I'm the Lunatick Man,
Confined in the Moon since creation began--
      _Sit muggy bigog_,
      Whom except in a fog
You see with a Lanthorn, a Bush, and a Dog."


XXXIV.

      "_Lang sinery lear_,
      For this many a year,
I've long'd to drop in at your own little sphere,--
      _Och, pad-mad aroon_
      Till one fine afternoon,
I found that Wind-Coach on the horns of the Moon."


XXXV.

      "_Cush quackery go_,
      But, besides you must know,
I'd heard of a profiting Prophet below;
      _Big botherum blether_,
      Who pretended to gather
The tricks that the Moon meant to play with the weather."


XXXVI.

      "_So Crismus an crash_
      Being shortish of cash,
I thought I'd a right to partake of the hash--
      _Slik mizzle an smak_,
      So I'm come with a pack,
To sell to the trade, of My Own Almanack."


XXXVII.

      "_Fiz bobbery pershal_
      Besides aims commercial,
Much wishing to honor my friend Sir John Herschel,
      _Cum puddin and tame_,
      It's inscribed to his name,
Which is now at the full in celestial fame."


XXXVIII.

      "_Wept wepton wish wept_,
      Pray this Copy accept"--
But here on the Stranger some Kidnappers leapt:
      For why a shrewd man
      Had devis'd a sly plan
The Wonder to grab for a show Caravan.


XXXIX.

      So plotted, so done--
      With a fight as in fun,
While mock pugilistical rounds were begun,
      A knave who could box,
      And give right and left knocks,
Caught hold of the Prize by his silvery locks.


XL.

      And hard he had fared,
      But the people were scared
By what the Interpreter roundly declared;
      "You ignorant Turks!
      You will be your own Burkes--
He holds all the keys of the lunary works!"


XLI.

      "You'd best let him go--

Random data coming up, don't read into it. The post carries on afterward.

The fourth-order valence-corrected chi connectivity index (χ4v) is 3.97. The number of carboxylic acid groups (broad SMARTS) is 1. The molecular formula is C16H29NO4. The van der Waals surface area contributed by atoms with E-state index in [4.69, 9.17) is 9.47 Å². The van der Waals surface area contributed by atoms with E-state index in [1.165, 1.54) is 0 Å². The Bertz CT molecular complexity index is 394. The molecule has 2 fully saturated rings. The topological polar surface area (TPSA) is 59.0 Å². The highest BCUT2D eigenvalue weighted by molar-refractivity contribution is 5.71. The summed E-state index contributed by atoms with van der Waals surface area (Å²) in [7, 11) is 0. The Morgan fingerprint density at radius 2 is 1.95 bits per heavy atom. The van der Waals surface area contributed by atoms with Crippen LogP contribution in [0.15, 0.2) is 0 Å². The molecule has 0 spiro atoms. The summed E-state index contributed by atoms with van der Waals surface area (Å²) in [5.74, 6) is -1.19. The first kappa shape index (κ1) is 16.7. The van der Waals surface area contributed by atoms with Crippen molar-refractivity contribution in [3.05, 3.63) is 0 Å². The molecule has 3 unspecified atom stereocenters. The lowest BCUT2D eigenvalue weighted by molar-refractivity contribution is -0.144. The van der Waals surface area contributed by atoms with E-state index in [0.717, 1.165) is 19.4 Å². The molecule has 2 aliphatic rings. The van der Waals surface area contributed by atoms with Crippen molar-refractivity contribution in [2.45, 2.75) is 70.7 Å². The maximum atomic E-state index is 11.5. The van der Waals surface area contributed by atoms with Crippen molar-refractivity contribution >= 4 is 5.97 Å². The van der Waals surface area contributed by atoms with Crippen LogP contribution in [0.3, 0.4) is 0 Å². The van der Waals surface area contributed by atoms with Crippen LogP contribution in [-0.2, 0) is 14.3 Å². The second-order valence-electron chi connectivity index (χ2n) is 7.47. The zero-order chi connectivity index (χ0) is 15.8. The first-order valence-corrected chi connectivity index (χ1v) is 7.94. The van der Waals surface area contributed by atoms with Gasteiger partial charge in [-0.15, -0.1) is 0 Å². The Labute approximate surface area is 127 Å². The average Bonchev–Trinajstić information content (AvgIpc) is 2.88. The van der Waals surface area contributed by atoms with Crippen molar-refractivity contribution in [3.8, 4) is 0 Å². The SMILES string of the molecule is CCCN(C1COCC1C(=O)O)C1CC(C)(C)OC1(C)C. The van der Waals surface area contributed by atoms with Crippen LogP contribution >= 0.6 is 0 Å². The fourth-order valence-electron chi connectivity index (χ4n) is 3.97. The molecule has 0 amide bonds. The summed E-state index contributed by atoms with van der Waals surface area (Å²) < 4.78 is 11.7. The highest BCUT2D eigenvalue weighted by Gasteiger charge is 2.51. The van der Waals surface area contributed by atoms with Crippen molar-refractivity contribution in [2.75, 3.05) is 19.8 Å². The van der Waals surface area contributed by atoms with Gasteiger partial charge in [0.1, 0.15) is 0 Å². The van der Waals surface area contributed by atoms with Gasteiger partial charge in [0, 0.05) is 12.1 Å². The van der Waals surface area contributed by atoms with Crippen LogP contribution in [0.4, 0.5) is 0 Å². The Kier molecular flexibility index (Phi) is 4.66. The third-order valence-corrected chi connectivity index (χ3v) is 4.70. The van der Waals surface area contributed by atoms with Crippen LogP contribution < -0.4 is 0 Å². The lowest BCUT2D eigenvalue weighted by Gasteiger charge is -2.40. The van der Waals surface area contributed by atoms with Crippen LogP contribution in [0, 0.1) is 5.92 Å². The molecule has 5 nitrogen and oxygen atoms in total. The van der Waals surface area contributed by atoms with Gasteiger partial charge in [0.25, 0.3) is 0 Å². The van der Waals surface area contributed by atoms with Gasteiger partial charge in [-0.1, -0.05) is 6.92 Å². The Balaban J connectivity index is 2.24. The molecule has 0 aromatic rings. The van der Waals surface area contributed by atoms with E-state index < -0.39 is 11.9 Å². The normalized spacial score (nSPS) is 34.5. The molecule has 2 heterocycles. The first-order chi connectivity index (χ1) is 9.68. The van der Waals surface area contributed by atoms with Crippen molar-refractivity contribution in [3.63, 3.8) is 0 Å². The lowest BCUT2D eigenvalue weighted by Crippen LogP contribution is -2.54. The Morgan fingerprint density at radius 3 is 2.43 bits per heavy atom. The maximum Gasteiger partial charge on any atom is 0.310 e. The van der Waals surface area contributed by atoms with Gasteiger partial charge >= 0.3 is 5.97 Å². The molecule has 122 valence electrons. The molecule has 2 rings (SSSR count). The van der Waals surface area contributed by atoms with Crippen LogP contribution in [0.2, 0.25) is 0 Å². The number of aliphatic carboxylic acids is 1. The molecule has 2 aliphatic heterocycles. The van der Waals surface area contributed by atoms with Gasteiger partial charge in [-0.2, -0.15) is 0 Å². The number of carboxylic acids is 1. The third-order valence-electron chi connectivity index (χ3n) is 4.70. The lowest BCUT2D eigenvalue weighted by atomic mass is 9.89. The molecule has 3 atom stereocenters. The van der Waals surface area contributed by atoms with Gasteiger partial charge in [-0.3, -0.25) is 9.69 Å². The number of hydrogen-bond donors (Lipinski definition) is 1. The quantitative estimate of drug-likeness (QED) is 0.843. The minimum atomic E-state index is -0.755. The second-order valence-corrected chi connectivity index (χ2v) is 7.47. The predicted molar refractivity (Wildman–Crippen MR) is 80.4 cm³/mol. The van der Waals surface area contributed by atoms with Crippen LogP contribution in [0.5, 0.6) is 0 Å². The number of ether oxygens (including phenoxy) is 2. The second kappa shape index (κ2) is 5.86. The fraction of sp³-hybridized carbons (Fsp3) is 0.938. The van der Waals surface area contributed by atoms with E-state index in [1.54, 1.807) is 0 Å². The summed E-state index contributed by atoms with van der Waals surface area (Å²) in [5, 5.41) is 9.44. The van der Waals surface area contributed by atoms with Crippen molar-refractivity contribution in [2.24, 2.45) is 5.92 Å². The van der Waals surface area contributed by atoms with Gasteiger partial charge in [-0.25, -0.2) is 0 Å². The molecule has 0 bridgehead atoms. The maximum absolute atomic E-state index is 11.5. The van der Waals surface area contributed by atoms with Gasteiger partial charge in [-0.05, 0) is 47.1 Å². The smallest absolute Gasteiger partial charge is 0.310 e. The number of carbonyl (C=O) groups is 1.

If you keep him below,
The Moon will not change, and the tides will not flow;
      He left her at full,
      And with such a long pull,
Zounds! ev'ry man Jack will run mad like a bull!"


XLII.

      So awful a threat
      Took effect on the set;
The fright, tho', was more than their Guest could forget;
      So taking a jump,
      In the car he came plump,
And threw all the ballast right out in a lump.


XLIII.

      Up soar'd the machine,
      With its yellow and green;
But still the pale face of the Creature was seen,
      Who cried from the car
      _"Dam in yooman bi gar_!"
That is,--"What a sad set of villains you are!"


XLIV.

      Howbeit, at some height,
      He threw down quite a flight
Of Almanacks, wishing to set us all right--
      And, thanks to the boon,
      We shall see very soon
If Murphy knows most, or the Man in the Moon!




QUEEN MAB.


A little fairy comes at night,
  Her eyes are blue, her hair is brown,
With silver spots upon her wings,
  And from the moon she flutters down.

She has a little silver wand,
  And when a good child goes to bed
She waves her wand from right to left,
  And makes a circle round its head.

And then it dreams of pleasant things,
  Of fountains filled with fairy fish,
And trees that bear delicious fruit,
  And bow their branches at a wish;

Of arbors filled with dainty scents
  From lovely flowers that never fade;
Bright flies that glitter in the sun,